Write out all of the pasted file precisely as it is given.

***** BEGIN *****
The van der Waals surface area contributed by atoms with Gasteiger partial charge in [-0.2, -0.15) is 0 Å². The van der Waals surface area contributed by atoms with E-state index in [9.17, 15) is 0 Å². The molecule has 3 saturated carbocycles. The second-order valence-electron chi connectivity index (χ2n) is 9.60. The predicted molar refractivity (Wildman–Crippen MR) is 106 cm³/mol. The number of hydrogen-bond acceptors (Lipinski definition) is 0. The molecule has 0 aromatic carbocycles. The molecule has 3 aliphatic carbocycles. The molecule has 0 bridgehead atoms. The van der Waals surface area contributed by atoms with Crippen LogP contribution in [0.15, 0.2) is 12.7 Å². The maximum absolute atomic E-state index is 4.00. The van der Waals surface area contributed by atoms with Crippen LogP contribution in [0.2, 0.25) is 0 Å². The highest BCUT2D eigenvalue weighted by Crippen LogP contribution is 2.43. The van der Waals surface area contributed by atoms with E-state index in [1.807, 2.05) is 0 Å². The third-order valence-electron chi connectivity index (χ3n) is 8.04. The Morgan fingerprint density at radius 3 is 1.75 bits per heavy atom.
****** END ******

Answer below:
The van der Waals surface area contributed by atoms with Gasteiger partial charge in [-0.2, -0.15) is 0 Å². The van der Waals surface area contributed by atoms with E-state index in [9.17, 15) is 0 Å². The molecule has 3 saturated carbocycles. The second-order valence-electron chi connectivity index (χ2n) is 9.60. The predicted molar refractivity (Wildman–Crippen MR) is 106 cm³/mol. The number of hydrogen-bond acceptors (Lipinski definition) is 0. The molecule has 0 aromatic carbocycles. The molecule has 3 aliphatic carbocycles. The molecule has 0 bridgehead atoms. The van der Waals surface area contributed by atoms with Crippen LogP contribution in [0.15, 0.2) is 12.7 Å². The maximum absolute atomic E-state index is 4.00. The van der Waals surface area contributed by atoms with Crippen LogP contribution in [0.2, 0.25) is 0 Å². The highest BCUT2D eigenvalue weighted by Crippen LogP contribution is 2.43. The van der Waals surface area contributed by atoms with E-state index in [1.807, 2.05) is 0 Å². The third-order valence-electron chi connectivity index (χ3n) is 8.04. The Morgan fingerprint density at radius 3 is 1.75 bits per heavy atom.